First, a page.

The things I learned from 13 year olds

A couple of weeks ago, I was asked by St. Mary’s College, Derry to come to their school during Global Entrepreneurship week and talk to year 9 students about myself. As you can imagine, I was feeling a mixture of emotions which included genuine shock and horror of what they would think of me, and why would they want to hear me ramble on for an hour?

I think that’s what our problem is, many of us are so over whelmed with self-doubt that we don’t enjoy things that push us out of our comfort zone. I pondered over the e-mail for around an hour before just impulsively replying saying ‘yes, ill do it!’. At the time I didn’t know if my impulse answer was a blessing or a curse.

The entire journey up to Derry I felt ill. I wanted to e-mail the school and tell them I’d accidently ditched my car, or fell off the face of a cliff through no fault of my own, but I’m too scared of karma/ going to hell so I thought, ‘better not’.

Meanwhile back at the ranch, I survived the journey, and arrived at the school – which by the way is stunning! And wandered on in introducing myself to the receptionist, who pretended to know who I was, but actually had no idea what I was doing there. I was met by Claire who had been emailing me throughout the weeks previous to this day and she guided me to an assembly hall closed off by two solid doors. She opened the door and 100 odd tiny faces turned to look at me.

I handed over my USB to the technician guy and the teacher at the time introduced me as ‘young entrepreneur Olivia McVeigh’. At the sound of my own name I was near sick all over their tired looking heads, but you’ll be glad to know I wasn’t.

I began my talk and I chatted to them about how, I was only a makeup artist, I didn’t start an app or invent a machine that washes your ma’s windows. But I make a living for myself using my own two hands. I proceeded through my talk, telling them about my school life, chatting about how terrible UCAS is and how scary it was starting university on your own. I told them about how I promoted my business through social media, like every other john, dick and harry online and the dangers of our social media lives today. I finally got to the part where I had inserted an ‘activity’ as a contingency plan in the case I forgot all my words and would have time to gather my thoughts.

I walked off the stage and went down to chat to the girls sitting in front of me, they told me they were only 13 and they all wanted to be makeup artists like me. I told them that I was nervous to come and talk to them this morning and they said “why? Sure its only us?” which I had a good laugh at. I found it hilarious that they put me at ease just like that, and this whole time I had nothing to worry about. I asked them did I bore them too much and their reply was “we get out of class for an hour to listen to you talking about makeup, we’re loving life” which I also had a good laugh at. Their ideas were so simple, that I wished I could go back to their age.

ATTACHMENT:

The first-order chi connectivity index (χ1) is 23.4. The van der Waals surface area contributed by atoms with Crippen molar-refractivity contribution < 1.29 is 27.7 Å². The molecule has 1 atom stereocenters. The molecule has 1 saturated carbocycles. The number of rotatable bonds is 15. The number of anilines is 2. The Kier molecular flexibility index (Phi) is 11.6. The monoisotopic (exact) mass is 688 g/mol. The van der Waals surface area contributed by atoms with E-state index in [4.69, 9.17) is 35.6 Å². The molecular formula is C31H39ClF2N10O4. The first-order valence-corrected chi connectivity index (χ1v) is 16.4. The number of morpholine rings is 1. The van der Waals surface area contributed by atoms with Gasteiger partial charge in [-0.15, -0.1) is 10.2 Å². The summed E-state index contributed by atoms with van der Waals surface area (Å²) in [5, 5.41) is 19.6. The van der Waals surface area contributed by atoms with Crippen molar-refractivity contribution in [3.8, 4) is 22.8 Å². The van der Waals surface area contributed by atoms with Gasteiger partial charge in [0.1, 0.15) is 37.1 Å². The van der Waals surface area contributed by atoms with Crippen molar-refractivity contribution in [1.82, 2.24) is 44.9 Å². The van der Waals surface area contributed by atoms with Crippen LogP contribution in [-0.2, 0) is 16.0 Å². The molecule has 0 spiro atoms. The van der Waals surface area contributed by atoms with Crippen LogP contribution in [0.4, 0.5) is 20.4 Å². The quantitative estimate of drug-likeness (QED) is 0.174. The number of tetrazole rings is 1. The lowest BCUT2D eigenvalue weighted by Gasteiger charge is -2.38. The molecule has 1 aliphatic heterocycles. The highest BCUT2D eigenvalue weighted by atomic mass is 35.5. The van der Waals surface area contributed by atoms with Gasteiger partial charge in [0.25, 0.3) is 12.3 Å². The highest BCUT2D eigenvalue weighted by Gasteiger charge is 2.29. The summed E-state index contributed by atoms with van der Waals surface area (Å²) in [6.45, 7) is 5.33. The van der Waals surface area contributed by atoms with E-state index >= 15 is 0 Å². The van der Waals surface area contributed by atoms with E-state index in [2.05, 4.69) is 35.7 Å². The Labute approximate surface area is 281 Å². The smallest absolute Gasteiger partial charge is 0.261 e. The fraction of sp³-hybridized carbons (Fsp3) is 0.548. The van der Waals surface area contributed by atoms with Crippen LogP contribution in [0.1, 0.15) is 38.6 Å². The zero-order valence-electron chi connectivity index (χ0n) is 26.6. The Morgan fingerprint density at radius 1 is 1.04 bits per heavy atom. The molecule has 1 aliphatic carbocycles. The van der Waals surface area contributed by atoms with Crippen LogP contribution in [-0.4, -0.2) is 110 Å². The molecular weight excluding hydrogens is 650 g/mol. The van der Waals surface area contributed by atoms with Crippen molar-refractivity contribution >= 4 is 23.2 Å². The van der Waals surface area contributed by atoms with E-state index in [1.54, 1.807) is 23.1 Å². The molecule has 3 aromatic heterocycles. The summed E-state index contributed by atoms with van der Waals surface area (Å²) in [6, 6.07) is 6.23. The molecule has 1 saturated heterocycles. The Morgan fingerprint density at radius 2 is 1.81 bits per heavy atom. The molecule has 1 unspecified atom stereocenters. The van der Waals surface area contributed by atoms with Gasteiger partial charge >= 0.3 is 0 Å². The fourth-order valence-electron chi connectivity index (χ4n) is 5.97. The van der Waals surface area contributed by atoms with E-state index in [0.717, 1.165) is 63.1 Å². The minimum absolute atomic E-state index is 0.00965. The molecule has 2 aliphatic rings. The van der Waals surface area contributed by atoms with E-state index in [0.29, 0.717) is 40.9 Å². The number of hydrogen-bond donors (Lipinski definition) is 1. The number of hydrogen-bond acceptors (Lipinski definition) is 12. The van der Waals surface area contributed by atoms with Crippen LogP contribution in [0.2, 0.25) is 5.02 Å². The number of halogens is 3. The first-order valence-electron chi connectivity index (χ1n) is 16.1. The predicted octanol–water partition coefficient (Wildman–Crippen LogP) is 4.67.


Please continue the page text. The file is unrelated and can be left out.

At the end of my talk I asked them did they have any questions for me, I was shocked at how creative their little minds were, and how brave they were to ask out in a big crowd. I answered questions about how I dealt with stress, hate and people judging what  do. A young girl also asked did I know her cousin as he also lived in Tyrone, which I also thought was funny.

However, what shocked me the most about these young girls was when asked would any of them want to start their own business, the whole room of students put up their hands. I was amazed at how far we’ve come from when I was back in year 9, granted it might not be that long ago, but if someone had asked my year group that question, I’m not completely sure how many of us would have answered. These girls were so motivated to learn and better themselves, and it was so inspiring!

When I arrived home later that day I was surprisingly inundated with messages from the students, telling me about their experiences and thanking me for coming to talk to them. I found it shocking (in a good way) that they felt they were able to chat to me and tell me about how they felt online, which I suppose shows one of the advantages to our socially connected online lives in this day and age.

What I learned from these group of girls was that, they are braved than I ever was at that age, and maybe even now, they were brave enough to admit they were scared, yet brave enough to say they would still take the jump and become their own bosses, which I’m all for!

Olivia McVeigh is a Final Year BSc in Communication Management & Public Relations student at Ulster University. She can be found at: Instagram – @oliviamcveigh_ ; Linkedin – Olivia McVeigh ; WordPress – https://oliviamcveigh.wordpress.com/blog/ ; Twitter – @McveighOlivia